UPDATE 11/7/15 2:00pm: A closer look at F1 2015 suggests that the Xbox One version of F1 2015 is actually running at 1440x1080, not the 900p the developer has previously suggested. It's an extra eight per cent of resolution over 900p, but more importantly, it limits upscaling artefacts to the horizontal axis only, in part explaining why image quality looks better than expected. We've also revised our comments on texture filtering as the situation here is a little more complex than previously thought.

Original story: F1 2015 is an enticing prospect for fans of Codemasters' racing series. Built using a reworked version of its existing Ego engine, this year's instalment is the first driving game from the studio that targets 60fps since the Colin McRae Rally titles on PS2 and the original Xbox. PS3 and Xbox One saw a prevalence of 30fps caps, but with the new wave of consoles there's a sense that things are starting to change - that there's more of a focus on 60fps gameplay in genres that particularly stand to benefit from smoother, more responsive action.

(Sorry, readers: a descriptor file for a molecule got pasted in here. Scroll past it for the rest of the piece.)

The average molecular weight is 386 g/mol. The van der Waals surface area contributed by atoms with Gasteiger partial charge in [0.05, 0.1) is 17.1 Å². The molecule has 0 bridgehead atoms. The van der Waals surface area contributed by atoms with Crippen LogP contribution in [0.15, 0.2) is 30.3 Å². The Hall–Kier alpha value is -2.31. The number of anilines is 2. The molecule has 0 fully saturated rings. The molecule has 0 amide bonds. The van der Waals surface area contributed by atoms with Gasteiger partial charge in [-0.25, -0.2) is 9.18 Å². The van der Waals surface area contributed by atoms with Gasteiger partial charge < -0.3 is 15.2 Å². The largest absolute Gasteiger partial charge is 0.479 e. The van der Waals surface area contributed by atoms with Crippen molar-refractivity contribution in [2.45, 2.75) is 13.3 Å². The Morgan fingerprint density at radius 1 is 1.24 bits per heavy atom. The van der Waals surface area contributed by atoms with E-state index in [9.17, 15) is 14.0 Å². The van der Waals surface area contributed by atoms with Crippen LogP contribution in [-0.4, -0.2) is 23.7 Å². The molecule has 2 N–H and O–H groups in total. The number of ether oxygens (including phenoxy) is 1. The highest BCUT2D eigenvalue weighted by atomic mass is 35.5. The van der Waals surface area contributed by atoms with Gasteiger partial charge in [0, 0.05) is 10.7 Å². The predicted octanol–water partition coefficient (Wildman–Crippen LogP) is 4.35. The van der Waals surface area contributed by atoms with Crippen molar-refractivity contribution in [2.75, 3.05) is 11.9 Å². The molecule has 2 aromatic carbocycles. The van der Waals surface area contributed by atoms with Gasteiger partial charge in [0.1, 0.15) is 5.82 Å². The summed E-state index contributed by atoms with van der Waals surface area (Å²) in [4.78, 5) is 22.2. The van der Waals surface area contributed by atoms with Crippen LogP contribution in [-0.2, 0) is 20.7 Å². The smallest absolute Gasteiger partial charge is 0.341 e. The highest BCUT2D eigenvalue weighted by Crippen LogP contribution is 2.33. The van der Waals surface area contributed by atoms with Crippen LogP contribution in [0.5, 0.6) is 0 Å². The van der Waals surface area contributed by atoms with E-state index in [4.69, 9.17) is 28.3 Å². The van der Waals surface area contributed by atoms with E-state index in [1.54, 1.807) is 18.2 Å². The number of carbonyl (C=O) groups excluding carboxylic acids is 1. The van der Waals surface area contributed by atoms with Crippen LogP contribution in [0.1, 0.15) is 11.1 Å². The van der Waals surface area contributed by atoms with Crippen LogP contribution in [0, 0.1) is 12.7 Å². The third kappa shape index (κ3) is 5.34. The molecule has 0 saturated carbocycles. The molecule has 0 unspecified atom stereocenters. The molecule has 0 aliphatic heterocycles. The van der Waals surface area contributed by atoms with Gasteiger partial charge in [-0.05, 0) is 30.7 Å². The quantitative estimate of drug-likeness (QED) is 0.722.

We'll be taking a closer look at F1 2015 in our upcoming Face-Off (we only received PC code yesterday), but an early look at the game on PS4 and Xbox One reveals some good intentions let down by clear technical shortcomings in the race to achieve the desired 60fps. First impressions start positively enough, as F1 2015 comfortably delivers a significant graphical upgrade over last-gen instalments in the series: trackside scenery is rich with minor detail, while the cars are meticulously modelled right down to the joints that hold the suspension rods in place. F1 2015 uses a mixture of different texture filtering techniques for varying elements in the presentation - sometimes we see a near flawless blend in the overall presentation, but other times the overall effect is not quite so impressive. It seems that some elements in the scene use 4x or 8x anisotropic filtering, while the road appears to use inexpensive trilinear filtering - which is fine as it's mostly a blur in motion.